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PLoS Comput Biol. 2014 May 8;10(5):e1003588. doi: 10.1371/journal.pcbi.1003588. eCollection 2014.

From the phenomenology to the mechanisms of consciousness: Integrated Information Theory 3.0.

Author information

1
Department of Psychiatry, University of Wisconsin, Madison, Wisconsin, United States of America; RIKEN Brain Science Institute, Wako-shi, Saitama, Japan.
2
Department of Psychiatry, University of Wisconsin, Madison, Wisconsin, United States of America.

Abstract

This paper presents Integrated Information Theory (IIT) of consciousness 3.0, which incorporates several advances over previous formulations. IIT starts from phenomenological axioms: information says that each experience is specific--it is what it is by how it differs from alternative experiences; integration says that it is unified--irreducible to non-interdependent components; exclusion says that it has unique borders and a particular spatio-temporal grain. These axioms are formalized into postulates that prescribe how physical mechanisms, such as neurons or logic gates, must be configured to generate experience (phenomenology). The postulates are used to define intrinsic information as "differences that make a difference" within a system, and integrated information as information specified by a whole that cannot be reduced to that specified by its parts. By applying the postulates both at the level of individual mechanisms and at the level of systems of mechanisms, IIT arrives at an identity: an experience is a maximally irreducible conceptual structure (MICS, a constellation of concepts in qualia space), and the set of elements that generates it constitutes a complex. According to IIT, a MICS specifies the quality of an experience and integrated information ΦMax its quantity. From the theory follow several results, including: a system of mechanisms may condense into a major complex and non-overlapping minor complexes; the concepts that specify the quality of an experience are always about the complex itself and relate only indirectly to the external environment; anatomical connectivity influences complexes and associated MICS; a complex can generate a MICS even if its elements are inactive; simple systems can be minimally conscious; complicated systems can be unconscious; there can be true "zombies"--unconscious feed-forward systems that are functionally equivalent to conscious complexes.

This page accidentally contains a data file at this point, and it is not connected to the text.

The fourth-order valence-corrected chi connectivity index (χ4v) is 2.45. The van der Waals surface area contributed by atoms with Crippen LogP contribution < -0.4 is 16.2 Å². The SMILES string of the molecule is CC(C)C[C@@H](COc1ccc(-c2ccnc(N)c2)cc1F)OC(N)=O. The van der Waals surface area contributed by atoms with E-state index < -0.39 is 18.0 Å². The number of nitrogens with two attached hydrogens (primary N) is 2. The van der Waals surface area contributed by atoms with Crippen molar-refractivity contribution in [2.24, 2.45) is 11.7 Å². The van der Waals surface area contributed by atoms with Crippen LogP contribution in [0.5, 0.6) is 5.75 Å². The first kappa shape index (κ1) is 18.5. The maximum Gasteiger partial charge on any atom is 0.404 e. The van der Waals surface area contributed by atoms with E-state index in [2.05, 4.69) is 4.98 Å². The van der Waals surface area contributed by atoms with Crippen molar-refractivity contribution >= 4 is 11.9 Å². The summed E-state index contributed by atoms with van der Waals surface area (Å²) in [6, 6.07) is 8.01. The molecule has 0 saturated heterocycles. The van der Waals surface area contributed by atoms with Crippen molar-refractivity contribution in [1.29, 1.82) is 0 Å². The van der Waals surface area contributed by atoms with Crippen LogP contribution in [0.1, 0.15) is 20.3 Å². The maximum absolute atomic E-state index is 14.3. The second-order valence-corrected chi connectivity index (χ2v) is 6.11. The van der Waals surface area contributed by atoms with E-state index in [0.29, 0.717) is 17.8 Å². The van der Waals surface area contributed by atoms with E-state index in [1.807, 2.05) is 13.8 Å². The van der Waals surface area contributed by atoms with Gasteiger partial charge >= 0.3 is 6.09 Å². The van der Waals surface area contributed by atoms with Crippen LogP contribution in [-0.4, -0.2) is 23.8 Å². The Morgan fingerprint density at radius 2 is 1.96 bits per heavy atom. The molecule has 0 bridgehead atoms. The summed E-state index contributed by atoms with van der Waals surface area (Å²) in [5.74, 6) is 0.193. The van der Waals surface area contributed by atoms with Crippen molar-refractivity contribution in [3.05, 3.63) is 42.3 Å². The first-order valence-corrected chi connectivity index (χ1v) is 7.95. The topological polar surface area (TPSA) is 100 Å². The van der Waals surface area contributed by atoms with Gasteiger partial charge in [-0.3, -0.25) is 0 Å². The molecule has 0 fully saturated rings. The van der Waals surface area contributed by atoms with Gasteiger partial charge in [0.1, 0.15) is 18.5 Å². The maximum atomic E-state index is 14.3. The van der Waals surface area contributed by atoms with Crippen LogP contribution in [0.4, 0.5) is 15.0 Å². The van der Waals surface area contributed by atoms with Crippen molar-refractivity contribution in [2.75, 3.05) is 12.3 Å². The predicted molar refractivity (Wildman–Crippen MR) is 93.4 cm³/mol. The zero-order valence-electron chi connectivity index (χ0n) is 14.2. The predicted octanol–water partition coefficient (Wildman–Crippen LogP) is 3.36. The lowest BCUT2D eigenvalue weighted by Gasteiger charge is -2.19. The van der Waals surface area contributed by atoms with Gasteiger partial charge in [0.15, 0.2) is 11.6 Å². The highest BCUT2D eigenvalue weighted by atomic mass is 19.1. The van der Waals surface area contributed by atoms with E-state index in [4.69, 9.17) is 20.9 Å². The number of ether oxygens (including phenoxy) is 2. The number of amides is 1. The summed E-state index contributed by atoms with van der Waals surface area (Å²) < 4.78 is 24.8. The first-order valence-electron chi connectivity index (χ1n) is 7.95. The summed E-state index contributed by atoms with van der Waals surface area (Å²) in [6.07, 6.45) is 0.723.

PMID:
24811198
PMCID:
PMC4014402
DOI:
10.1371/journal.pcbi.1003588
[Indexed for MEDLINE]
Free PMC Article
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